This summer I had the privilege to be a part of both the University of Wisconsin-Madison’s Biological Interactions REU program and the GLBRC summer research program. I was mentored by Linda Horianopoulos under Dr. Hittinger’s lab at the Wisconsin Energy Institute. It was in this lab that I learned new techniques and skills in microbiology, performed experiments I had yet to do, and was introduced to computational biology. The project I worked on focused on using the common yeast model organism Saccharomyces cerevisiae to evaluate galactose metabolism across distantly related yeast species. Some species of yeast have only retained one gene within the galactose metabolizing pathway, so we set out test the functionality – if any – of this gene for each of those species.
Coming to Madison, Wisconsin all the way from Georgia, I was excited yet nervous about walking into a new environment. Everyone in my lab was very welcoming, and I was able to learn from them both inside and outside of the lab. My mentor did her all to teach, guide, and make my experience here in Madison the best it could be.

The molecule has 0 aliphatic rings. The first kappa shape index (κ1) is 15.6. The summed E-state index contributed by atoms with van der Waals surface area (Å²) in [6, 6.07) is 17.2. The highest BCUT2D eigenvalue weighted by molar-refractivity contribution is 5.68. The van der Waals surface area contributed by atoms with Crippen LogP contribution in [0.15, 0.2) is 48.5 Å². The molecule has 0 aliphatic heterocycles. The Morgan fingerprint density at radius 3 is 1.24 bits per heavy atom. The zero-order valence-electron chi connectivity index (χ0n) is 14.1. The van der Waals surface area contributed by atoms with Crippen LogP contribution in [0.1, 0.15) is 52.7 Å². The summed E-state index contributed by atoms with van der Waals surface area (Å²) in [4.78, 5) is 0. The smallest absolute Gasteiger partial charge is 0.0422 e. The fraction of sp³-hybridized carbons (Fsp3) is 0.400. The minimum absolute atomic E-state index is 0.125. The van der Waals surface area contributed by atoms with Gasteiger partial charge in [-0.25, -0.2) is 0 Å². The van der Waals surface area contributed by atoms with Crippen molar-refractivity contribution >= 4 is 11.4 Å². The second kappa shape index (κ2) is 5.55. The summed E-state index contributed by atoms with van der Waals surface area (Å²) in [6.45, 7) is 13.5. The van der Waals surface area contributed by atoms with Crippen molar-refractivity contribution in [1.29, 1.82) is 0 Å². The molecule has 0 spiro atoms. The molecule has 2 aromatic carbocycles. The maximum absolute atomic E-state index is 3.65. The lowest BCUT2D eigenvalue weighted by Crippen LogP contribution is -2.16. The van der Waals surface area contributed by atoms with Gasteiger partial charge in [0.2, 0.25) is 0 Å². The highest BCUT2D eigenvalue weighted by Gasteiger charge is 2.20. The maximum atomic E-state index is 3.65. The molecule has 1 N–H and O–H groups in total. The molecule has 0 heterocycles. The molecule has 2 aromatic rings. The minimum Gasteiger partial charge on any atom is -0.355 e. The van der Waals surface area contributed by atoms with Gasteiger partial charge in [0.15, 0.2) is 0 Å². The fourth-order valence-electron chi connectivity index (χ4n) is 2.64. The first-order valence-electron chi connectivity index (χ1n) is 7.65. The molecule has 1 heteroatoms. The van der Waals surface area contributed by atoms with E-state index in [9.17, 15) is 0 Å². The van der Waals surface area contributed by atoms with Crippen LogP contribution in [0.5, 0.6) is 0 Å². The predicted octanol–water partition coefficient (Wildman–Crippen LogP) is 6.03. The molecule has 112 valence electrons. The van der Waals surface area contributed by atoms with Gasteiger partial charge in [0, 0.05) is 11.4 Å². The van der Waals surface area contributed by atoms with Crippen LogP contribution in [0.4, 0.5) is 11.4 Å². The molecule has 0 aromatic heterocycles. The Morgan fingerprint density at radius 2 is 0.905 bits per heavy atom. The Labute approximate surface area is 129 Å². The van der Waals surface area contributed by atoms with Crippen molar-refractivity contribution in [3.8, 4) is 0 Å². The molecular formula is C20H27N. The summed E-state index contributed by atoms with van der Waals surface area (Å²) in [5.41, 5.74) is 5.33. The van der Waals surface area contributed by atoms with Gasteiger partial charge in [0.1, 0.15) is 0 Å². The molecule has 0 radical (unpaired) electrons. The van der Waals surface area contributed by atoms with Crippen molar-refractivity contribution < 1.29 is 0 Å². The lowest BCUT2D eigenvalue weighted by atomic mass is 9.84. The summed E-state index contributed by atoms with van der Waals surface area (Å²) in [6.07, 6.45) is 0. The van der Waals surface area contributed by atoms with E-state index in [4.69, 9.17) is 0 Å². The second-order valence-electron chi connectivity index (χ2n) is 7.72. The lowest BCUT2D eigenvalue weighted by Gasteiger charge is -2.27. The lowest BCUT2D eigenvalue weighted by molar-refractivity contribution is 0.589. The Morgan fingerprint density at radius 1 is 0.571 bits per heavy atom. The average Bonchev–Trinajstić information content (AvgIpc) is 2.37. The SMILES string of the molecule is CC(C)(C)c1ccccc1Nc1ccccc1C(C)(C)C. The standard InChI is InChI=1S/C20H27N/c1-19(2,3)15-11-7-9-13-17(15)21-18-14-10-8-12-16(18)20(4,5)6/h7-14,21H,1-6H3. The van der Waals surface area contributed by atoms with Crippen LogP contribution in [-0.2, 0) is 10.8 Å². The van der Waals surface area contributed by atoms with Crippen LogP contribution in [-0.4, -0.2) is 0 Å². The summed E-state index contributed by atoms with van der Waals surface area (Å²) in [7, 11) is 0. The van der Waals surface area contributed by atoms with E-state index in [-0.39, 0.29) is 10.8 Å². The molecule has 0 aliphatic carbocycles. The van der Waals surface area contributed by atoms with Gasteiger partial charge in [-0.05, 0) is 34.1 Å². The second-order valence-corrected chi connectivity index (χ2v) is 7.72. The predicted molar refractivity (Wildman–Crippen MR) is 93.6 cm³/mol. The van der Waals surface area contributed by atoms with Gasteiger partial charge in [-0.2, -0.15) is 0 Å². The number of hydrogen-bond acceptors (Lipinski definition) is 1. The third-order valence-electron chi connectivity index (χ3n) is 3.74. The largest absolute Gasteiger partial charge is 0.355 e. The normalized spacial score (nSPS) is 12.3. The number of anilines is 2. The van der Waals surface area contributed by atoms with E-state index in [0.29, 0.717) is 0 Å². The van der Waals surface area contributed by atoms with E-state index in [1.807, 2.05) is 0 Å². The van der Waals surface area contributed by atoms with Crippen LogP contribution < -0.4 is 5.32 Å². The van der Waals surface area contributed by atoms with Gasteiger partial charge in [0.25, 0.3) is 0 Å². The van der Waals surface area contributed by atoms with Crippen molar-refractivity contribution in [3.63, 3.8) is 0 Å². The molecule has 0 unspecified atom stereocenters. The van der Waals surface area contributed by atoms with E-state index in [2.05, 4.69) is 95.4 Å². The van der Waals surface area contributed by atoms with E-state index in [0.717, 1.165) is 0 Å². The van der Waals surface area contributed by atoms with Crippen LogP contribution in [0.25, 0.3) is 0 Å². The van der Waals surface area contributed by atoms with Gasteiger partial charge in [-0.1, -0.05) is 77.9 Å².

I thought the Great Lakes Bioenergy Research Center provided many opportunities for students to excel. I found the trip to Michigan State and the Kellogg Biological Station to be very insightful and it helped me better see and appreciate the mission and goals the GLBRC has amongst all collaborators.
I will forever take with me the connections I made over the summer. I learned so much about research and myself – and galactose of course. I’m very thankful for the GLBRC, the University of Wisconsin-Madison, and those involved in making these opportunities available for students.